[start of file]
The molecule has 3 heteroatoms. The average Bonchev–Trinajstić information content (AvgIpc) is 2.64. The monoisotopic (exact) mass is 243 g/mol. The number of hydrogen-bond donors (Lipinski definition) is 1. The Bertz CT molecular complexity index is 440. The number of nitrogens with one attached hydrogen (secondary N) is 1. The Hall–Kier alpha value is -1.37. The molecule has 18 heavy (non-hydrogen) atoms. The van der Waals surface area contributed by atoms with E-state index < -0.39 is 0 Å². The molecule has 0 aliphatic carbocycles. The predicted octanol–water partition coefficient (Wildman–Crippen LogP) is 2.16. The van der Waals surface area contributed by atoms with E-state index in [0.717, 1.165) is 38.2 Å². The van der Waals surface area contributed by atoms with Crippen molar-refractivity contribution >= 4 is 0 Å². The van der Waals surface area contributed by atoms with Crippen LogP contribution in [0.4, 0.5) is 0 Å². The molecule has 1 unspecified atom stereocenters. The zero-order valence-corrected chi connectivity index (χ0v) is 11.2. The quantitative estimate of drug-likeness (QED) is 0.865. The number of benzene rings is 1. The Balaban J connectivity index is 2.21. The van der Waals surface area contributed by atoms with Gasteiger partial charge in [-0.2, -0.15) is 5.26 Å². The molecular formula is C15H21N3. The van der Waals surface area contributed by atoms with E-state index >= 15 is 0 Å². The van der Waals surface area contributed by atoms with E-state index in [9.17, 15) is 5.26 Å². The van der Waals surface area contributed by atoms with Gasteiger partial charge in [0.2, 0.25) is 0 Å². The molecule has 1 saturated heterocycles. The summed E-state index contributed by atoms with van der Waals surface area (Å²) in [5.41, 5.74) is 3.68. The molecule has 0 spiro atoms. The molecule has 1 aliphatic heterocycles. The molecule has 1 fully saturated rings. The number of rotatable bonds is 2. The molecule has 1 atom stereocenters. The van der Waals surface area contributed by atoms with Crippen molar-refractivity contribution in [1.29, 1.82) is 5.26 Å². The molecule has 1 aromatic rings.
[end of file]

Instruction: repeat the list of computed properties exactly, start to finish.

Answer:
The molecule has 3 heteroatoms. The average Bonchev–Trinajstić information content (AvgIpc) is 2.64. The monoisotopic (exact) mass is 243 g/mol. The number of hydrogen-bond donors (Lipinski definition) is 1. The Bertz CT molecular complexity index is 440. The number of nitrogens with one attached hydrogen (secondary N) is 1. The Hall–Kier alpha value is -1.37. The molecule has 18 heavy (non-hydrogen) atoms. The van der Waals surface area contributed by atoms with E-state index < -0.39 is 0 Å². The molecule has 0 aliphatic carbocycles. The predicted octanol–water partition coefficient (Wildman–Crippen LogP) is 2.16. The van der Waals surface area contributed by atoms with E-state index in [0.717, 1.165) is 38.2 Å². The van der Waals surface area contributed by atoms with Crippen molar-refractivity contribution >= 4 is 0 Å². The van der Waals surface area contributed by atoms with Crippen LogP contribution in [0.4, 0.5) is 0 Å². The molecule has 1 unspecified atom stereocenters. The zero-order valence-corrected chi connectivity index (χ0v) is 11.2. The quantitative estimate of drug-likeness (QED) is 0.865. The number of benzene rings is 1. The Balaban J connectivity index is 2.21. The van der Waals surface area contributed by atoms with Gasteiger partial charge in [-0.2, -0.15) is 5.26 Å². The molecular formula is C15H21N3. The van der Waals surface area contributed by atoms with E-state index >= 15 is 0 Å². The van der Waals surface area contributed by atoms with E-state index in [9.17, 15) is 5.26 Å². The van der Waals surface area contributed by atoms with Gasteiger partial charge in [0.2, 0.25) is 0 Å². The molecule has 1 saturated heterocycles. The summed E-state index contributed by atoms with van der Waals surface area (Å²) in [5.41, 5.74) is 3.68. The molecule has 0 spiro atoms. The molecule has 1 aliphatic heterocycles. The molecule has 1 fully saturated rings. The number of rotatable bonds is 2. The molecule has 1 atom stereocenters. The van der Waals surface area contributed by atoms with Crippen molar-refractivity contribution in [1.29, 1.82) is 5.26 Å². The molecule has 1 aromatic rings.